Chapter 11:

A Vignette of Two Ghosts Dancing in a Cave

Theodora Plays to Win (With Cheat Codes)

Theo stirred from her slumber, her body was sore beyond anything she’d ever experienced, the pain made her gasp. Her eyes fluttered open. Theo stared up at an unfamiliar ceiling made of rock. She turned her head to the side with a groan. Edith sat with her back against the wall across from Theo, she was asleep with her sword resting in her lap. How did they get here? Edith fitfully opened her eyes as Theo stared.

“What are you staring at?” Edith quacks with a grimace.

“A familiar person shaped doll better left in the trash.”

“You always have something to say and it’s never nice. If I was a doll, I’d be a prized collector’s piece on an adorable little girl’s shelf.”

“Huh, I only see you with little hunched over men. You seem to have trouble distinguishing fantasy from reality. Perhaps you have a head injury.”

A crack of lightning lit up the sky followed by rumbling thunder. Theo craned her neck toward the sound. Rain rushed down the cave entrance like a waterfall.

“It seems as though we’ll be here for a while.” She commented.

“It’s all been a mess from the moment that messenger showed up.”

“You really did not think this through.”

Edith’s expression soured, “It’s partially your fault we got into this situation. If you hadn’t run away-”

“Your plan and mine were two separate coincidences. You would have been fine if you had stayed.”

“The messenger specifically stated the entire family must be in attendance.”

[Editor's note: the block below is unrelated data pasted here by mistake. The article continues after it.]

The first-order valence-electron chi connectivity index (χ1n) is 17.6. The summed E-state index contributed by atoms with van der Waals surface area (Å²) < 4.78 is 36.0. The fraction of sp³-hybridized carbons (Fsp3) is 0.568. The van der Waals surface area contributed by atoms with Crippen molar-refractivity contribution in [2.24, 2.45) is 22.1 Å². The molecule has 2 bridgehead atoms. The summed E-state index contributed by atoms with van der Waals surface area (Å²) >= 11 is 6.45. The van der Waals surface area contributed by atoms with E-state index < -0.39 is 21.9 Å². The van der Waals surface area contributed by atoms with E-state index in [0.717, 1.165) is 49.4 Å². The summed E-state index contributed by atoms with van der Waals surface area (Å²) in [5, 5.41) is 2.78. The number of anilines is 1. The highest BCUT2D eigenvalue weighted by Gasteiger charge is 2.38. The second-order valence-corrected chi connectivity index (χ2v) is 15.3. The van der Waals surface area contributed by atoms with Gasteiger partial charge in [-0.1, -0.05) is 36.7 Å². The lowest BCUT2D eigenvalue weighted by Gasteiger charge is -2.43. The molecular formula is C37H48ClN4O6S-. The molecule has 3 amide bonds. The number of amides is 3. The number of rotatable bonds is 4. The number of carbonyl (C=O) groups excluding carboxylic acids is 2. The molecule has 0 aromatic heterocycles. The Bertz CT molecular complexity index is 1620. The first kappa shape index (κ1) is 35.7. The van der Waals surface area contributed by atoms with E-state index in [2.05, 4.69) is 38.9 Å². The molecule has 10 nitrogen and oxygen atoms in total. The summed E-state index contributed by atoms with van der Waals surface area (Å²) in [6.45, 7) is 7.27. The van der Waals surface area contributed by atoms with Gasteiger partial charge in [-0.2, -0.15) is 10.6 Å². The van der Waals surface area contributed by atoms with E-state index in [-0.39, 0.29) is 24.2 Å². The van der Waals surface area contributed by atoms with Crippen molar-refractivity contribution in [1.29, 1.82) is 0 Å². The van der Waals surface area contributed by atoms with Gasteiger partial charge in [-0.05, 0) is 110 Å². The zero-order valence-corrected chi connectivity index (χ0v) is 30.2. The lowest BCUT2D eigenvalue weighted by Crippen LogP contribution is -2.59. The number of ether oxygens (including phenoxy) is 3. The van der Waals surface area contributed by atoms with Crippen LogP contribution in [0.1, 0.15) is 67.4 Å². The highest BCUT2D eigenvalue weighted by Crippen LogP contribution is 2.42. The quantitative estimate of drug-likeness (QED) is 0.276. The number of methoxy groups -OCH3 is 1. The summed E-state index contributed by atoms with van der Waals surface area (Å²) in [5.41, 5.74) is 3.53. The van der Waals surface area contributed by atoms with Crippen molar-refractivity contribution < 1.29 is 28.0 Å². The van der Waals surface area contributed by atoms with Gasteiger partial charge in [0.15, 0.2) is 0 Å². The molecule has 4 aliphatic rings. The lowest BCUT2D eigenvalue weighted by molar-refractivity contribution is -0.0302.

“I’m not a part of your family, though.”

“What are you talking about?”

Theo almost laughed causing her to clutch herself in pain. Edith was being so cruel, doubly so since she didn’t know she was doing it. “You could have cut your losses. You could have let me run and pretended you never had a sister or told them I’d died from my illness. I’d bet the entire village would back you up.”

Edith’s face went wide for a second, then went back to sour. “The invitation was fake. I don’t know what the prince was playing at but I’ve never heard such a transparently dubious invitation in my life.”

“I guess it doesn’t matter anymore. We made our choices, right? And now look at us. That scar down your face and side will probably be permanent. No prince would look twice at you anymore. I’ll bet the innkeeper at the next town would sooner stick you a pig pen than give you a room.”

“That’s it! I’m getting out of here, I can’t suffer your mouth anymore!” Edith manages to get to her feet before tripping over said feet upon taking a step.”

“Yep. We’ll be here for a while.” Some time passes while the two of them sit in tense silence.

Theo finally speaks up again, “It may not have been the wisest idea, but I actually did want to see the hot springs in Hanover. I’ve never been.”

“You would have collapsed from the carriage ride. That’s why we never took you.”

“I thought it was because Cambria believed I was so ugly I’d bring her attractiveness down by association.”

“That too. I wouldn’t have minded bringing you along.”

“Really?” Theo was a little surprised to hear Edith admitting that.

“I’d consider it charity work. After all I’m cute enough that it wouldn’t matter. In fact, having me by your side would 100% make you look better.”